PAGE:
Municipal and agro-industrial biowaste under discussion at Naples’ First Living Lab

Residui organici urbani e agroindustriali oggetto di discussione nel primo Living Lab di Napoli

The first Local Living Lab of Biocircularcities in the Città Metropolitana di Napoli (CMNA) was held on 25 March 2022. The meeting took place online due to the current pandemic situation. In addition to the project staff, seventeen participants from different backgrounds attended the meeting.

After participants introduced themselves in a first dynamic using the Mural online platform, the project leader Rosaria Chifari, from Fundació ENT, provided an overview of the main objectives of the Biocircularcities project. Then, Enrica Leccisi from CMNA described the waste management model in the CMNA, also showing some local circular bioeconomy good practices and giving an overview about the local, national and European waste regulatory framework.

A second dynamic on Mural and a roundtable enabled stakeholders to discuss the criticalities in the local management of municipal and agro-industrial biowaste as well as the strategies or good practices for collection, treatment and valorisation of this waste stream.

The conclusions of those interactive activities were drawn by Amalia Zucaro from ENEA. The following concerns emerged from the first Local Living Lab in CMNA: lack of trust of local population, lack of local biowaste treatment plants, (i.e. composting and anaerobic digestion) and scarce cooperation among the local authorities in charge of waste management and supply chain actors.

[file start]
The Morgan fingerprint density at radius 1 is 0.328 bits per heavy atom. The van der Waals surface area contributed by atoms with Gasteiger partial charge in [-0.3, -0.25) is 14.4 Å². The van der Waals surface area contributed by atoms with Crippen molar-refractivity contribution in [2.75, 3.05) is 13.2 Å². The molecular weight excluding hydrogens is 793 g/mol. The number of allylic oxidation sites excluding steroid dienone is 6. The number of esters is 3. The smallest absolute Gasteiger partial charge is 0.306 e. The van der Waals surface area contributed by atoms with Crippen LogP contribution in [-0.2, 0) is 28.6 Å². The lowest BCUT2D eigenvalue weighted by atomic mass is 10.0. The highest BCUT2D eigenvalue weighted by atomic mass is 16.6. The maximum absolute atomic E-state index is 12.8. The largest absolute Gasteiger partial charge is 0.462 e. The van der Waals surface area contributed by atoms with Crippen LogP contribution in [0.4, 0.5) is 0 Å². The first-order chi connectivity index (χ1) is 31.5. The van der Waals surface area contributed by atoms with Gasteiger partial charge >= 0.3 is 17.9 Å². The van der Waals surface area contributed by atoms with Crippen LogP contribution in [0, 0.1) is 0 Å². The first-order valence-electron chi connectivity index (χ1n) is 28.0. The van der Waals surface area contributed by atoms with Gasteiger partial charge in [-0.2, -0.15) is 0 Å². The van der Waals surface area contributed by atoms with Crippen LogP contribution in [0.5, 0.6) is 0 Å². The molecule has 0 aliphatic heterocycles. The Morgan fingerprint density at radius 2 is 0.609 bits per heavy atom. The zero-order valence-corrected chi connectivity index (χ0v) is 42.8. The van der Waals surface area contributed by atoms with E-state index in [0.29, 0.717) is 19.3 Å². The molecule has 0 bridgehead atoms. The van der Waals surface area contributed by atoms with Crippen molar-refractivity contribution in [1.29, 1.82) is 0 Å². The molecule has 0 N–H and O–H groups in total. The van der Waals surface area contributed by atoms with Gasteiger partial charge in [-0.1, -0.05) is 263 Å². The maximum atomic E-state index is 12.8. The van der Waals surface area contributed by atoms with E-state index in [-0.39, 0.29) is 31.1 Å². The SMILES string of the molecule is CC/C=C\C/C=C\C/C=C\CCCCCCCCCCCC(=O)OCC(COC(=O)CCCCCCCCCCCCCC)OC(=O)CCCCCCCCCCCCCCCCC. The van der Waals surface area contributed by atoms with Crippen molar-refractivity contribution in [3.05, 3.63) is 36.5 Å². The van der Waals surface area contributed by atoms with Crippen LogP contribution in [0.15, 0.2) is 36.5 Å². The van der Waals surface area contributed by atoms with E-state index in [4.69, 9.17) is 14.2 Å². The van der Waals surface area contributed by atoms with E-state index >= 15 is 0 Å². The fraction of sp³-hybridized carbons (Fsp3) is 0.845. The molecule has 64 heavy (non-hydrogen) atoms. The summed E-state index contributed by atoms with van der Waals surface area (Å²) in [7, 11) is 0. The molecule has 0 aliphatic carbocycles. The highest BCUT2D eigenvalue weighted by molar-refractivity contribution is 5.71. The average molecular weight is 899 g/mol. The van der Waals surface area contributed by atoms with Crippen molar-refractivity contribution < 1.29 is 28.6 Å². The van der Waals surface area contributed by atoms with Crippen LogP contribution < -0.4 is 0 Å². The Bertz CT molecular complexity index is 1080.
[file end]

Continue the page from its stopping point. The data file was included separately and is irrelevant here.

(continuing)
Moreover, the invited stakeholders shared potential strategies able to tackle the spotted needs for the biowaste management system in the CMNA:

  • gaining trust of locals through adequate information and waste management solutions with visible environmental and economic benefits;
  • revamping the existing treatment plants to make them less impactful on the environment;
  • improving separate collection to reduce the amount of biowaste sent to incinerators or landfill;
  • increasing the number of composting, anaerobic digestion or other added value alternatives preferring many small plants, rather than a few large ones, in order to reduce the environmental impact and allow each territory to treat its own waste internally;
  • retrieving the results from past research and projects, as starting point to expand the range of available circular solutions;
  • considering natural capital as an integral element of any industrial development or local waste management strategy;
  • creating opportunities of industrial symbiosis to improve the local cooperation together with the implementation of new conversion process to produce added value products and
  • applying circular economy actions such as prevention measures to reduce the volume of generated biowaste;

Although many actions are needed to close the loop of the waste cycle, several private companies are already implementing good circular economy practices at local level (e.g. bioplastics, cosmetics, drugs, biogas and biomethane from biowaste, or shopping bags from fabric scraps, etc.). To encourage effective dissemination of good practices, appropriate information campaigns should be organized. The increase in the number of innovative practices in the field of the circular economy would support the bio-economy sector which, already now, is worth a few billion euros in the Campania Region. Through its activities, the Biocircularcities project intends favouring the implementation of circular and innovative good practices by supporting the development of policy recommendations fostering the circular bioeconomy.

Presentations and other outputs are available on the event page.